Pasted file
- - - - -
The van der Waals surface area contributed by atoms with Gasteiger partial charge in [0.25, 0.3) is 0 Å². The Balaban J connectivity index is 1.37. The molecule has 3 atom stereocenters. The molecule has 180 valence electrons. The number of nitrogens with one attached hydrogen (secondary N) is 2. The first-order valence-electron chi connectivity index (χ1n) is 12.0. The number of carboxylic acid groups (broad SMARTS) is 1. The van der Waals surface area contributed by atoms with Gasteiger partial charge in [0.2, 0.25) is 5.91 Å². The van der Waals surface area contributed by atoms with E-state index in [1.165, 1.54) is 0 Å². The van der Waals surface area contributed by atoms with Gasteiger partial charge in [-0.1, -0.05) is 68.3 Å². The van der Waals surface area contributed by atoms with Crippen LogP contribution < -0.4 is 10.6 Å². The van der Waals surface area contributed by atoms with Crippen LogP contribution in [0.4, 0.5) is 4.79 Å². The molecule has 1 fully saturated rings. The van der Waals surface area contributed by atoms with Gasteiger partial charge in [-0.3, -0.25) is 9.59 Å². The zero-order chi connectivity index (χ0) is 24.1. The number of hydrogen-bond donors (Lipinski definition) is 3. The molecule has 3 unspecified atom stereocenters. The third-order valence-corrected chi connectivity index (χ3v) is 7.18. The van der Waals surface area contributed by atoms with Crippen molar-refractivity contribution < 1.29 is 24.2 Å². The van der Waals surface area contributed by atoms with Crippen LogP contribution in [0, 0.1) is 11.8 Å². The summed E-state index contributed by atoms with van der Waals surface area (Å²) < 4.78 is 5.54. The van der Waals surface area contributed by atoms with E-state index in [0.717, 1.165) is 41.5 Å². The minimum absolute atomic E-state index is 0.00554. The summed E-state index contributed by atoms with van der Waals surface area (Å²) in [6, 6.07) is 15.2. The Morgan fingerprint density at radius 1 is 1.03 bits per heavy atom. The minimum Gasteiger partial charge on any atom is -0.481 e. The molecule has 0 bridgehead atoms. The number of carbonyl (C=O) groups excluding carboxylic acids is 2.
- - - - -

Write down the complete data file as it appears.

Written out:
The van der Waals surface area contributed by atoms with Gasteiger partial charge in [0.25, 0.3) is 0 Å². The Balaban J connectivity index is 1.37. The molecule has 3 atom stereocenters. The molecule has 180 valence electrons. The number of nitrogens with one attached hydrogen (secondary N) is 2. The first-order valence-electron chi connectivity index (χ1n) is 12.0. The number of carboxylic acid groups (broad SMARTS) is 1. The van der Waals surface area contributed by atoms with Gasteiger partial charge in [0.2, 0.25) is 5.91 Å². The van der Waals surface area contributed by atoms with E-state index in [1.165, 1.54) is 0 Å². The van der Waals surface area contributed by atoms with Gasteiger partial charge in [-0.1, -0.05) is 68.3 Å². The van der Waals surface area contributed by atoms with Crippen LogP contribution < -0.4 is 10.6 Å². The van der Waals surface area contributed by atoms with Crippen LogP contribution in [0.4, 0.5) is 4.79 Å². The molecule has 1 fully saturated rings. The van der Waals surface area contributed by atoms with Gasteiger partial charge in [-0.3, -0.25) is 9.59 Å². The zero-order chi connectivity index (χ0) is 24.1. The number of hydrogen-bond donors (Lipinski definition) is 3. The molecule has 3 unspecified atom stereocenters. The third-order valence-corrected chi connectivity index (χ3v) is 7.18. The van der Waals surface area contributed by atoms with Crippen molar-refractivity contribution < 1.29 is 24.2 Å². The van der Waals surface area contributed by atoms with Crippen LogP contribution in [0, 0.1) is 11.8 Å². The summed E-state index contributed by atoms with van der Waals surface area (Å²) < 4.78 is 5.54. The van der Waals surface area contributed by atoms with E-state index in [0.717, 1.165) is 41.5 Å². The minimum absolute atomic E-state index is 0.00554. The summed E-state index contributed by atoms with van der Waals surface area (Å²) in [6, 6.07) is 15.2. The Morgan fingerprint density at radius 1 is 1.03 bits per heavy atom. The minimum Gasteiger partial charge on any atom is -0.481 e. The molecule has 0 bridgehead atoms. The number of carbonyl (C=O) groups excluding carboxylic acids is 2.